- Decreased retinal sensitivity to light
- Dysregulation of neurotransmitters like serotonin
How is Seasonal Affective Disorder (SAD) diagnosed?
Providing a clear diagnosis for seasonal affective disorder can be challenging. The healthcare provider will want to discuss your medical history, and if you’ve ever experienced any mental illnesses in the past. They will want to complete a physical examination, and may even order some basic blood tests, such as thyroid function.
In many cases, your doctor will refer you to a mental health professional, like a psychotherapist, to perform a thorough psychological evaluation.
Once you have a clear diagnosis for seasonal affective disorder, the healthcare provider will be able to suggest the most effective seasonal affective disorder treatments. This includes any prescription seasonal affective disorder medications that may be necessary.
How is Seasonal Affective Disorder (SAD) treated?
The most common first line seasonal affective disorder treatments include one or a combination of the following:
- Light therapy
Typically, treatment will continue for 2 weeks past the offset of symptoms alongside season changes.
There are a number of factors that go into deciding which seasonal affective disorder treatment to use for each patient, such as:
- Severity of illness
- Medical history
- Patient preference
Many patients choose against using light therapy, due to the complications it can cause (retinal disease), or photosensitive medications they’re taking.
Light therapy typically involves buying a special light box that exposes you to bright light within the first hour of waking each day. It could take a few days to a few weeks to begin working and may cause some side effects. Be sure to talk to your doctor before you purchase a light box, so you can create a safe treatment plan to follow.
Psychotherapy is another common treatment for seasonal affective disorder. It can teach you techniques for how to cope with SAD, and how to identify negative thoughts or behaviors.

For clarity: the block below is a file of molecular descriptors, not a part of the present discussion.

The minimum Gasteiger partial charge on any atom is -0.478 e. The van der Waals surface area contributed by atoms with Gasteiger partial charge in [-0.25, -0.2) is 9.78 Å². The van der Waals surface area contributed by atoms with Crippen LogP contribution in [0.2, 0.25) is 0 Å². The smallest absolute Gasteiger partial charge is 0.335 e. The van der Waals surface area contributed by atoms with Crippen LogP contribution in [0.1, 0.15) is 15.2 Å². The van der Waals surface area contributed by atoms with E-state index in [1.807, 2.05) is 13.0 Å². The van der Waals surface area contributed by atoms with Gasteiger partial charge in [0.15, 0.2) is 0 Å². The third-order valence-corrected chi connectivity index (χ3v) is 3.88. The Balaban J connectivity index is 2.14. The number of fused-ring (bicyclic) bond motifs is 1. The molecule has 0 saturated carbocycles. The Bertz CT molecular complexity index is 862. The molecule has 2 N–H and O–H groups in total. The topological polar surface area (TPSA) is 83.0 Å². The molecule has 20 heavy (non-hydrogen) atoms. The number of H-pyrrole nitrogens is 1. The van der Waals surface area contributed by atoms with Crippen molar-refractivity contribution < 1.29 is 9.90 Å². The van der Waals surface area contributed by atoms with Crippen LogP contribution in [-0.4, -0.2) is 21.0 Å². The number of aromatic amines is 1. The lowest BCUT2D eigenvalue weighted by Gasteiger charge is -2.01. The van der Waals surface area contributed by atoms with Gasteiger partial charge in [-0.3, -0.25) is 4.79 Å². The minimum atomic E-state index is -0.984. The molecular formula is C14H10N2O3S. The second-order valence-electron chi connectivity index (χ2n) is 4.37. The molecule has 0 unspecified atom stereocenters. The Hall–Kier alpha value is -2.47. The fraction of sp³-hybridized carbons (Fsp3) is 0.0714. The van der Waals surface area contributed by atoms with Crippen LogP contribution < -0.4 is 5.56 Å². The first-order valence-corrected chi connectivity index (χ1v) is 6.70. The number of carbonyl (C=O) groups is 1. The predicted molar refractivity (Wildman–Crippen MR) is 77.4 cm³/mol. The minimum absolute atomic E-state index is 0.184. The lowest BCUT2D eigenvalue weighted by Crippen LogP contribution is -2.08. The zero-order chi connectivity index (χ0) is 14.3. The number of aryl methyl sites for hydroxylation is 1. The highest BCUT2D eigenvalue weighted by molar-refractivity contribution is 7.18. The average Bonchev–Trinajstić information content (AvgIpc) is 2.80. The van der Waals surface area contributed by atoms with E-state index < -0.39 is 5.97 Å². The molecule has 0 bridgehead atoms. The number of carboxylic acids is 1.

In some cases, especially when SAD symptoms are severe, the healthcare provider may suggest antidepressant prescription seasonal affective disorder medications. They may also suggest you begin a treatment of antidepressant before your symptoms would normally begin each year, in order to help reduce their severity.
When to see a doctor for Seasonal Affective Disorder (SAD)?
If you’ve been experiencing long-term depression in any form, you should talk to a healthcare provider. They can ensure you’re not experiencing symptoms of an underlying condition, and refer you to mental health professionals for more help.
Mental health professionals can provide a clear diagnosis for seasonal affective disorder and many other difficult mental health conditions.
Your healthcare provider can also provide any prescription seasonal affective disorder medications you may require to treat your symptoms. If you’ve been feeling moody or low every time the seasons change, Maple can help you take back control of your mental health.
What is Maple?
With Maple, you can start talking to a healthcare provider about your symptoms in a matter of minutes. We’re a healthcare app for fast, convenient 24/7 access to Canadian doctors and healthcare teams.
You simply log in, tap a button to request a consultation, and we’ll immediately connect you to a healthcare provider via live chat or video. You can visit our How it Works page to learn more.
Our healthcare team can assess symptoms, and provide treatment, including prescriptions as necessary.